The Astros might get a new owner shortly after Opening Day, but they'll need a new 2B before then. Barmes broke his fifth metacarpal, the bone on the outside of the hand away from the thumb and below the pinkie. I guess Jeff Bagwell didn't recommend wearing the kind of pad on his hand that he wore during his late career, after several similar issues. Barmes will miss at least a month with this, but once he's back, this tends not to have too many lingering issues. Broken bones heal, and unlike wrist injuries, broken hands tend to be binary -- once they're functional, they're fully functional. The Astros don't have a fantasy-relevant backup, so they'll be watching the waiver wire closely over the next couple days.
The White Sox seem to be slow-playing Peavy a bit. After his rotator cuff tendinitis was initially discovered, the team got very conservative, saying that they didn't expect him back until May. Peavy wasn't completely shut down however, though they did keep him from throwing while the treatment and (likely) medication got a chance to work. Peavy's return to the mound on Saturday doesn't mean he won't be on the DL to start the season, but it was very positive. Peavy not only threw off a mound, he was able to spin the ball a bit and even worked from the stretch. Word from Sox camp is that Peavy had "normal soreness" on Sunday. Peavy's ERD moves up slightly, though the possibility remains that the Sox will pull the reins on his return, keeping that May 1 date in place.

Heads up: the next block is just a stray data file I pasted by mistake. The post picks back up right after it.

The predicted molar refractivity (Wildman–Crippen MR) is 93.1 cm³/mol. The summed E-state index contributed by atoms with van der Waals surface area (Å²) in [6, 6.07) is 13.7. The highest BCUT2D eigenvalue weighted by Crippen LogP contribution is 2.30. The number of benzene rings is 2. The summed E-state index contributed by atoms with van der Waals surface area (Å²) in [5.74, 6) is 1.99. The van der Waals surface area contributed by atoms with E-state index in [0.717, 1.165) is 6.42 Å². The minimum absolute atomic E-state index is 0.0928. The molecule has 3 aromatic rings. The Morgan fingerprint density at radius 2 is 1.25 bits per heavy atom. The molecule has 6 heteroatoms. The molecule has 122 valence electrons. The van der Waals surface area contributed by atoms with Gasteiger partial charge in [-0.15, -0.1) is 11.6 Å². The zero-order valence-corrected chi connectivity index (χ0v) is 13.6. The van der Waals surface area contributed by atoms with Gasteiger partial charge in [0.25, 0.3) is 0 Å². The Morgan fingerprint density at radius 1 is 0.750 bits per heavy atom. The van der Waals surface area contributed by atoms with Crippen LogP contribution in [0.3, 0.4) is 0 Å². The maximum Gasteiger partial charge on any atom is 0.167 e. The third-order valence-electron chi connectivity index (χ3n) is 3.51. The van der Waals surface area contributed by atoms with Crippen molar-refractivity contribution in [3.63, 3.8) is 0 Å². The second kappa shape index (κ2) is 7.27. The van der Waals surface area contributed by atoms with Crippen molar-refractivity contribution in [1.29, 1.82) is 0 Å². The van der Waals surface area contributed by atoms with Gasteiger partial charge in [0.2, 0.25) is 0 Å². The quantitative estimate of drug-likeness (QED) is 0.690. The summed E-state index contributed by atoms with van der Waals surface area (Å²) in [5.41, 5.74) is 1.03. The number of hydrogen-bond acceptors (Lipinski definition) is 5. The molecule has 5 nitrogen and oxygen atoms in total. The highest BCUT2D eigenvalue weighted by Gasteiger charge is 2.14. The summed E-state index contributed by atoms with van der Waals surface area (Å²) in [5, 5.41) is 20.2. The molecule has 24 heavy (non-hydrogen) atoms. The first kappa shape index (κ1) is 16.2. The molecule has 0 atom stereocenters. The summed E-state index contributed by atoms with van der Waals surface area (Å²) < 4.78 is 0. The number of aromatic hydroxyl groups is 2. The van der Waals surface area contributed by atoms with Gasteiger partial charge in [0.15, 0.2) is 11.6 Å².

I play in a surprisingly small number of leagues. I used to play in as many as eight, including experts leagues, but I found I was spending more time on my leagues and less on yours. I still play in one long-term league, one I've played in since 1984 that still includes several high school and college friends. We use a little-used but great scoring system called Mann-Malin. It's so obscure I can't even find a good link to explain it. I also play in an online league set up by a
I went pitching with my next three (Yovani Gallardo, Neftali Feliz, and Clay Buchholz.) I won't go through the whole draft, but I'm happy with
Sources tell me that